One of the oldest questions among experts and biologists in Iran is the size of the country’s leopard population, so the Project is putting in a lot of effort on the ground to determine the size and structure of the leopard population in Tandoureh National Park. However, working in the tough mountains of Tandoureh is not easy, particularly during the hot summer months when there are only scattered water resources to provide water for wildlife as well as for the Project team.
With the close cooperation of the area’s rangers, we planned such a challenging task to be implemented during the summer of 2016. Twenty rangers were involved in the effort and learned how to work with PantheraCams, user-friendly camera traps optimized for monitoring wild felids kindly donated by Panthera.* A total of 75 locations throughout the National Park will be monitored using the cameras until August. Water resources are the preferred locations for equipping with camera traps, but the choice of sites is also subject to security considerations as well as accessibility. Currently, a commonly held view among experts is that there are fewer than 15 leopards in the park – in contrast to local rangers, who believe the population is more like 35 to 55. Stay tuned to learn more about this exciting venture.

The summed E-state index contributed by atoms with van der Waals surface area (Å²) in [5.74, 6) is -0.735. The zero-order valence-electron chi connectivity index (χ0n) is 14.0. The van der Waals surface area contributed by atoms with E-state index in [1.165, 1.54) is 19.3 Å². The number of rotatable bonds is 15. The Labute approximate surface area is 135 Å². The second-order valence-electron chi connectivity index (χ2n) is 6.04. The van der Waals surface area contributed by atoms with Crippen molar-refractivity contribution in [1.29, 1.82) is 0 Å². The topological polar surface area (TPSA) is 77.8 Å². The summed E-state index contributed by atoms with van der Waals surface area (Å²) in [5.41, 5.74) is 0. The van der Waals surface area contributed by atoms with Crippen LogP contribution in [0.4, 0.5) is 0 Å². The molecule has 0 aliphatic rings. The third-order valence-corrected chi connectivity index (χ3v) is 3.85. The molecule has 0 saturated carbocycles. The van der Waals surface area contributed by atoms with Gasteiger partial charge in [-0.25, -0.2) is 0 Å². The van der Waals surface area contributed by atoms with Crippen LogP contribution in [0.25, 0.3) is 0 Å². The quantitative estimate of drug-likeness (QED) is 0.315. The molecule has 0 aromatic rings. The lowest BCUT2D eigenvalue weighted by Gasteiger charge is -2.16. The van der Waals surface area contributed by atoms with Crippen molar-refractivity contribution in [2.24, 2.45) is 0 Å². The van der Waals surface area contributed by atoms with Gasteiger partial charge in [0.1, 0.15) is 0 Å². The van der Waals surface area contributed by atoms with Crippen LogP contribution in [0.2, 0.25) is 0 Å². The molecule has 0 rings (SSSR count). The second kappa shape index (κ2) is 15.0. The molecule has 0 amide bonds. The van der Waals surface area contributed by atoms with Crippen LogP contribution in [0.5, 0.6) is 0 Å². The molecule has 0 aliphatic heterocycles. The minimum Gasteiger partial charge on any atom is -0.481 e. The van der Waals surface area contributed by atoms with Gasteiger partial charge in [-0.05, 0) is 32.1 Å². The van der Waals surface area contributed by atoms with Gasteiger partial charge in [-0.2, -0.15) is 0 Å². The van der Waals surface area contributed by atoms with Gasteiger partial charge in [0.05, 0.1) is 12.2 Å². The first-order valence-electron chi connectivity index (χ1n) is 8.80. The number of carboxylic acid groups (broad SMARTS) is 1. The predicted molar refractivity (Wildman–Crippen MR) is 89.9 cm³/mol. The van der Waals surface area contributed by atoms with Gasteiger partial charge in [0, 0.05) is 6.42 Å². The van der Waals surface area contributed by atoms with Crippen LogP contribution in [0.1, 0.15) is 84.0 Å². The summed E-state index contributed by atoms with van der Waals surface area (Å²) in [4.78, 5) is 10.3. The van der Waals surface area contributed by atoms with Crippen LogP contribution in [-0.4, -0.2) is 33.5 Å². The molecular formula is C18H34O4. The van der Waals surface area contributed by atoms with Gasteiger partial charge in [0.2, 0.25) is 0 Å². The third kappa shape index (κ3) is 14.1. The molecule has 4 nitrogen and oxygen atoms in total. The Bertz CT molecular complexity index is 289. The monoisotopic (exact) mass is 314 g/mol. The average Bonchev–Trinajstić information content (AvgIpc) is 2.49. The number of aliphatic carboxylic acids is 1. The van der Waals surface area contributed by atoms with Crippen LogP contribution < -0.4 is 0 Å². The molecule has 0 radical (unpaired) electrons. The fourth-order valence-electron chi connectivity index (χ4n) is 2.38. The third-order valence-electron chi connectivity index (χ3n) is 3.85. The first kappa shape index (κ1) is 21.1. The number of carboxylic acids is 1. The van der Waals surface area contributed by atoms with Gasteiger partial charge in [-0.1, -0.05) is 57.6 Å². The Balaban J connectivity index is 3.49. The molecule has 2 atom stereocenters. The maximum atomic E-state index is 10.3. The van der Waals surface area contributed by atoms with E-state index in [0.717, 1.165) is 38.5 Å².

*Panthera is a New York-based charitable organization dedicated to the conservation of wild cats and their ecosystems around the world. Website: www.panthera.org